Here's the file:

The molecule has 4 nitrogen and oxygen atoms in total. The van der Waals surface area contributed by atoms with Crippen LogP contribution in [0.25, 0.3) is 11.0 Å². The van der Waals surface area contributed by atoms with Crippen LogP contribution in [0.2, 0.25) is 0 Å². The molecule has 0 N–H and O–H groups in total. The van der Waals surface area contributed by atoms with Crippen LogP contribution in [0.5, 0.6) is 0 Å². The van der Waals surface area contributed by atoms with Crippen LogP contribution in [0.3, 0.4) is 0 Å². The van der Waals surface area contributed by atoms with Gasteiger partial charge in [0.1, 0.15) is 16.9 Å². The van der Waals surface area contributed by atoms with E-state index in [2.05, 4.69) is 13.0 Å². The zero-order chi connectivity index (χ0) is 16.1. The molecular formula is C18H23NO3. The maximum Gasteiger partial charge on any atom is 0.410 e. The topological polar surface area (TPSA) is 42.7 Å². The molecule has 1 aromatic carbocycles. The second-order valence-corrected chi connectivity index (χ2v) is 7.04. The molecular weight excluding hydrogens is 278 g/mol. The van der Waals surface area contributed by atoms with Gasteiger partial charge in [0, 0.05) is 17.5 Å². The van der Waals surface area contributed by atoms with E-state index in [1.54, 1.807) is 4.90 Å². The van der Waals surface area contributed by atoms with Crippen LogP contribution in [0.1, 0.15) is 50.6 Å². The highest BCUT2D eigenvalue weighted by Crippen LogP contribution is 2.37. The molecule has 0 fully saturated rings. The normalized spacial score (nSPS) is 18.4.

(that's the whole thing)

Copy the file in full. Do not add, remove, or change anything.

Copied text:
The molecule has 4 nitrogen and oxygen atoms in total. The van der Waals surface area contributed by atoms with Crippen LogP contribution in [0.25, 0.3) is 11.0 Å². The van der Waals surface area contributed by atoms with Crippen LogP contribution in [0.2, 0.25) is 0 Å². The molecule has 0 N–H and O–H groups in total. The van der Waals surface area contributed by atoms with Crippen LogP contribution in [0.5, 0.6) is 0 Å². The van der Waals surface area contributed by atoms with Crippen LogP contribution in [0.3, 0.4) is 0 Å². The van der Waals surface area contributed by atoms with Gasteiger partial charge in [0.1, 0.15) is 16.9 Å². The van der Waals surface area contributed by atoms with E-state index in [2.05, 4.69) is 13.0 Å². The zero-order chi connectivity index (χ0) is 16.1. The molecular formula is C18H23NO3. The maximum Gasteiger partial charge on any atom is 0.410 e. The topological polar surface area (TPSA) is 42.7 Å². The molecule has 1 aromatic carbocycles. The second-order valence-corrected chi connectivity index (χ2v) is 7.04. The molecular weight excluding hydrogens is 278 g/mol. The van der Waals surface area contributed by atoms with Gasteiger partial charge in [0, 0.05) is 17.5 Å². The van der Waals surface area contributed by atoms with E-state index in [1.54, 1.807) is 4.90 Å². The van der Waals surface area contributed by atoms with Crippen LogP contribution in [0.1, 0.15) is 50.6 Å². The highest BCUT2D eigenvalue weighted by Crippen LogP contribution is 2.37. The molecule has 0 fully saturated rings. The normalized spacial score (nSPS) is 18.4.